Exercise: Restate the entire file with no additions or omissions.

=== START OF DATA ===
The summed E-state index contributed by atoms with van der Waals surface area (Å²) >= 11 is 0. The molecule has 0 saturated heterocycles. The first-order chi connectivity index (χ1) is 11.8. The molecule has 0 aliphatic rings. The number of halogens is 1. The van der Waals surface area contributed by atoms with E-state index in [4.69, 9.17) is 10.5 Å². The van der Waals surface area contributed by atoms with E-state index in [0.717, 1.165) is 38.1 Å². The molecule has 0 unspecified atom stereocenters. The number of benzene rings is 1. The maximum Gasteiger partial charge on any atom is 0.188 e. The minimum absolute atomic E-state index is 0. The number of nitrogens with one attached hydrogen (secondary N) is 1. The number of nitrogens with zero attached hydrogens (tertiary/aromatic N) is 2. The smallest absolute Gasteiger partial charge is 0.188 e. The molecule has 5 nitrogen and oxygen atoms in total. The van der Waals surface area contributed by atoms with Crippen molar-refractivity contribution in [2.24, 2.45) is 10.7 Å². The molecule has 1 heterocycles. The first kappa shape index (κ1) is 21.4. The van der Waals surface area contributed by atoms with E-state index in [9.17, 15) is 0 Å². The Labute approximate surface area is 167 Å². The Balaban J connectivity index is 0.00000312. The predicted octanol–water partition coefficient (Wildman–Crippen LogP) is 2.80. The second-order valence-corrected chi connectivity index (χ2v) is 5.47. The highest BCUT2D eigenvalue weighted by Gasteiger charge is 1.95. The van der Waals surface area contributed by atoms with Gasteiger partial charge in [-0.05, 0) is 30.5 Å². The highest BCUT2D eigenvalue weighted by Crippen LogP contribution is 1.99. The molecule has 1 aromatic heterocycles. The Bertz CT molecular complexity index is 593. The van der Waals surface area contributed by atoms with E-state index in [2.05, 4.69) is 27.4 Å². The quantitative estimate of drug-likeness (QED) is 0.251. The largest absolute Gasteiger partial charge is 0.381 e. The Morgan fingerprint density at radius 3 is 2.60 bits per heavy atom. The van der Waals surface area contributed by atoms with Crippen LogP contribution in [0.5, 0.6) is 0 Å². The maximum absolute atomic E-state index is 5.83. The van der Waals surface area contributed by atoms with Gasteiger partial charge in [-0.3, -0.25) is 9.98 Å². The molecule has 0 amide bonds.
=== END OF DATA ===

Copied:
The summed E-state index contributed by atoms with van der Waals surface area (Å²) >= 11 is 0. The molecule has 0 saturated heterocycles. The first-order chi connectivity index (χ1) is 11.8. The molecule has 0 aliphatic rings. The number of halogens is 1. The van der Waals surface area contributed by atoms with E-state index in [4.69, 9.17) is 10.5 Å². The van der Waals surface area contributed by atoms with E-state index in [0.717, 1.165) is 38.1 Å². The molecule has 0 unspecified atom stereocenters. The number of benzene rings is 1. The maximum Gasteiger partial charge on any atom is 0.188 e. The minimum absolute atomic E-state index is 0. The number of nitrogens with one attached hydrogen (secondary N) is 1. The number of nitrogens with zero attached hydrogens (tertiary/aromatic N) is 2. The smallest absolute Gasteiger partial charge is 0.188 e. The molecule has 5 nitrogen and oxygen atoms in total. The van der Waals surface area contributed by atoms with Crippen molar-refractivity contribution in [2.24, 2.45) is 10.7 Å². The molecule has 1 heterocycles. The first kappa shape index (κ1) is 21.4. The van der Waals surface area contributed by atoms with E-state index in [9.17, 15) is 0 Å². The Labute approximate surface area is 167 Å². The Balaban J connectivity index is 0.00000312. The predicted octanol–water partition coefficient (Wildman–Crippen LogP) is 2.80. The second-order valence-corrected chi connectivity index (χ2v) is 5.47. The highest BCUT2D eigenvalue weighted by Gasteiger charge is 1.95. The van der Waals surface area contributed by atoms with Gasteiger partial charge in [-0.05, 0) is 30.5 Å². The highest BCUT2D eigenvalue weighted by Crippen LogP contribution is 1.99. The molecule has 1 aromatic heterocycles. The Bertz CT molecular complexity index is 593. The van der Waals surface area contributed by atoms with E-state index in [2.05, 4.69) is 27.4 Å². The quantitative estimate of drug-likeness (QED) is 0.251. The largest absolute Gasteiger partial charge is 0.381 e. The Morgan fingerprint density at radius 3 is 2.60 bits per heavy atom. The van der Waals surface area contributed by atoms with Crippen LogP contribution in [0.5, 0.6) is 0 Å². The maximum absolute atomic E-state index is 5.83. The van der Waals surface area contributed by atoms with Gasteiger partial charge in [-0.3, -0.25) is 9.98 Å². The molecule has 0 amide bonds.